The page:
The Motley Fool / Investment Team Internship

The Motley Fool

Internship Profile

Position Title: Investment Team Summer
Student Name: Alise Montgomery
Graduation Year: May 2020
Major: Business Administration
Type of Internship: Finance
Career Community Cluster: Business and Entrepreneurship (B&E)
City, State: Alexandria, VA
Semester: Summer
Hours:  30 + hours per week
Paid or Unpaid: Hourly wage

How did you find this internship?

This was a company I love and wanted to work for, so I monitored their website and
applied for the position when it was posted.

What advice on the internship application process would you give to another TU student
interested in this internship?

This internship is for someone who is truly passionate about studying companies and
finding great companies to invest in. In the application and throughout the interviews
I suggest really expressing and conveying your passion and knowledge but staying humble
and expressing your desire and love for learning as well. Study the values of this
company and make sure your values align with theirs before you apply.

What did you do as an intern at this organization?

Throughout this internship, I had the unique opportunity to be mentored closely by
a former hedge fund manager and other senior analysts on the investing team. You will
not have a boss micromanaging you and giving you tasks to do throughout the day with
deadlines. We had due dates for presentations and numerous meetings throughout each
week, but it was up to each intern on how they spent their time. Obviously, you want
to do your job well, so it is important to work hard and allocate your time wisely.
Each week the interns went through courses on how to value companies using the firm’s
investment strategies and guidelines, a different topic, and tasks assigned with it
each week. We had weekly presentations called 10K Challenges, which covered a different
industry each week. The goal was to read a company’s 10K in one hour, pull out the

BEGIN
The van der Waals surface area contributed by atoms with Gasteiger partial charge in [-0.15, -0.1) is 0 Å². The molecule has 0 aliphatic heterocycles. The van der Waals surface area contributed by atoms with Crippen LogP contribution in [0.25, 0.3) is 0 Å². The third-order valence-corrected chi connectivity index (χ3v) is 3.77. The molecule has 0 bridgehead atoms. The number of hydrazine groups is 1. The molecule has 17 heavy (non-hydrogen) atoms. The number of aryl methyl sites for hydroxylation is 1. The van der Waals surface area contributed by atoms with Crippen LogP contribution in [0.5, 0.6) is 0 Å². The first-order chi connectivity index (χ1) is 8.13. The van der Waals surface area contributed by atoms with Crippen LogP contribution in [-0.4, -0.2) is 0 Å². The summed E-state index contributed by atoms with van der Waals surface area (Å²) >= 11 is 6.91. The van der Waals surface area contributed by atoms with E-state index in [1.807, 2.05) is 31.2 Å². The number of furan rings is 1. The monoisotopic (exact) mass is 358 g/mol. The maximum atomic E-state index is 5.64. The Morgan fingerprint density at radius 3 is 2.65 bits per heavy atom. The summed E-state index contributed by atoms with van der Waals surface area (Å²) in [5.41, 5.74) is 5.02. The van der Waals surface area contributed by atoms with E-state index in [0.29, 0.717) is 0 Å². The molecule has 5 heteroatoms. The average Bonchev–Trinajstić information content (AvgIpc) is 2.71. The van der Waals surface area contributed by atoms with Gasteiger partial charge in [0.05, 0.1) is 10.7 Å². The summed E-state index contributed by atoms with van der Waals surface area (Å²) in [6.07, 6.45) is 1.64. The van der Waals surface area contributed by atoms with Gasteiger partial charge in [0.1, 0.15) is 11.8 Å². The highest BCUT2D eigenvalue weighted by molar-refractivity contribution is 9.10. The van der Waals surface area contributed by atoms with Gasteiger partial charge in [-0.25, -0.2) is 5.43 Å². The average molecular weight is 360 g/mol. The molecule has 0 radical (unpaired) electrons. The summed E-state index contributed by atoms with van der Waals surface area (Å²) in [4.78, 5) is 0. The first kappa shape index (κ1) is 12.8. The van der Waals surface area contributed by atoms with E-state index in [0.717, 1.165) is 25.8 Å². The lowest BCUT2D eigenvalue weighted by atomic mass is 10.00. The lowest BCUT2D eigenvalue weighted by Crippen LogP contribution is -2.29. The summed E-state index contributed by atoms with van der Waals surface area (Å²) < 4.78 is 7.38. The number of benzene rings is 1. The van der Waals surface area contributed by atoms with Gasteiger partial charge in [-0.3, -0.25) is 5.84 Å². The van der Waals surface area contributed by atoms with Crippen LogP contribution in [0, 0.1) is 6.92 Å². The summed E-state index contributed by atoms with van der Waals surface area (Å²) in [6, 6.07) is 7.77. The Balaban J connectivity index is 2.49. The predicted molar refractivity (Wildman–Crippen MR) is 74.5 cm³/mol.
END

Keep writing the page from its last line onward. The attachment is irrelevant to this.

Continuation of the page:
necessary key information on the company, and come to a conclusion on whether you
want to spend more time studying the company. The idea is that you have specific criteria
for a company in order to find a good investment, if they aren’t in that initial scan
of the 10K then you can focus your time on a different company. This simple task helps
mitigate the risk of spending weeks researching a company and then realizing it’s
not a good investment. On top of that, we had three stock pitches throughout the 8-week
program, two to the entire investment team and one to the Board of Directors. I attended
important company meetings, had one-on-one coffee with each of the founders of the
firm and the CEO. This internship didn’t feel like work at all, it was truly a unique
experience. This internship required a lot of reading, but that’s what I enjoy doing.

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What did you find most rewarding in your internship?

Working at The Fool was not only rewarding, but also enriching. You’re in an environment
surrounded by highly intelligent people who are so friendly and interesting. Working
with people who want to make the world smarter, happier, and richer and learning how
to do so in the process was a truly rewarding experience.

What were the challenges you faced in your internship?

Getting out of my comfort zone and doing multiple presentations each week was a challenge.
The hardest part was finding a great company that the analysts don’t cover that much.
They already cover most of the great companies.

If another student at TU was interested in your internship next year, what skills
would you recommend they develop in the coming semesters to prepare?

I would recommend starting to invest as soon as you can. Learn how to analyze a company’s
financial statements and take a holistic perspective of investing. Study all aspects
of the company, develop a thesis on where you believe it will be in the next 5 -10
years. Ask questions such as, “Does this company have a competitive advantage or economic
moat?” “Are they the leader in their industry?” Use your free time to read the market
news (WSJ) and stay on top of what’s happening in the financial markets. Let curiosity
drive your research.

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